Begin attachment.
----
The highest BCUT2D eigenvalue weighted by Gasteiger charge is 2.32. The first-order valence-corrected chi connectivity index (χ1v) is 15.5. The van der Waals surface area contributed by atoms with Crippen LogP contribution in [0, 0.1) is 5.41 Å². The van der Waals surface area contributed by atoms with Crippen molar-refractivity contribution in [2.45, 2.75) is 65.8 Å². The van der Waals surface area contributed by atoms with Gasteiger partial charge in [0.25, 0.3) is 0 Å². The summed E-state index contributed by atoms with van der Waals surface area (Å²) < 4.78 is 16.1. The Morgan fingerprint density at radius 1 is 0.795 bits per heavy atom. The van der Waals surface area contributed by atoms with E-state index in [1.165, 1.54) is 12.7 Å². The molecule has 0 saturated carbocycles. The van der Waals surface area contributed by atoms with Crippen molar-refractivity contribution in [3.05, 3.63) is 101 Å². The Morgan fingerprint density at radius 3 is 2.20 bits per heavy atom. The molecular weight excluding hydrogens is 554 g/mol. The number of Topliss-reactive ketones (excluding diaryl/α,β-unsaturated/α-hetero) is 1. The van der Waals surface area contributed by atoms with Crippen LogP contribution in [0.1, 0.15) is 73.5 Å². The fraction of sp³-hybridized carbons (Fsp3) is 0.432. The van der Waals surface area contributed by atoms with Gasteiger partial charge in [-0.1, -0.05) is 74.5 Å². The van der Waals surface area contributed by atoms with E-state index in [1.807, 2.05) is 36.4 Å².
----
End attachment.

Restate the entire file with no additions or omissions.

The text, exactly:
The highest BCUT2D eigenvalue weighted by Gasteiger charge is 2.32. The first-order valence-corrected chi connectivity index (χ1v) is 15.5. The van der Waals surface area contributed by atoms with Crippen LogP contribution in [0, 0.1) is 5.41 Å². The van der Waals surface area contributed by atoms with Crippen molar-refractivity contribution in [2.45, 2.75) is 65.8 Å². The van der Waals surface area contributed by atoms with Gasteiger partial charge in [0.25, 0.3) is 0 Å². The summed E-state index contributed by atoms with van der Waals surface area (Å²) < 4.78 is 16.1. The Morgan fingerprint density at radius 1 is 0.795 bits per heavy atom. The van der Waals surface area contributed by atoms with E-state index in [1.165, 1.54) is 12.7 Å². The molecule has 0 saturated carbocycles. The van der Waals surface area contributed by atoms with Crippen molar-refractivity contribution in [3.05, 3.63) is 101 Å². The Morgan fingerprint density at radius 3 is 2.20 bits per heavy atom. The molecular weight excluding hydrogens is 554 g/mol. The number of Topliss-reactive ketones (excluding diaryl/α,β-unsaturated/α-hetero) is 1. The van der Waals surface area contributed by atoms with Crippen LogP contribution in [0.1, 0.15) is 73.5 Å². The fraction of sp³-hybridized carbons (Fsp3) is 0.432. The van der Waals surface area contributed by atoms with Gasteiger partial charge in [-0.1, -0.05) is 74.5 Å². The van der Waals surface area contributed by atoms with E-state index in [1.807, 2.05) is 36.4 Å².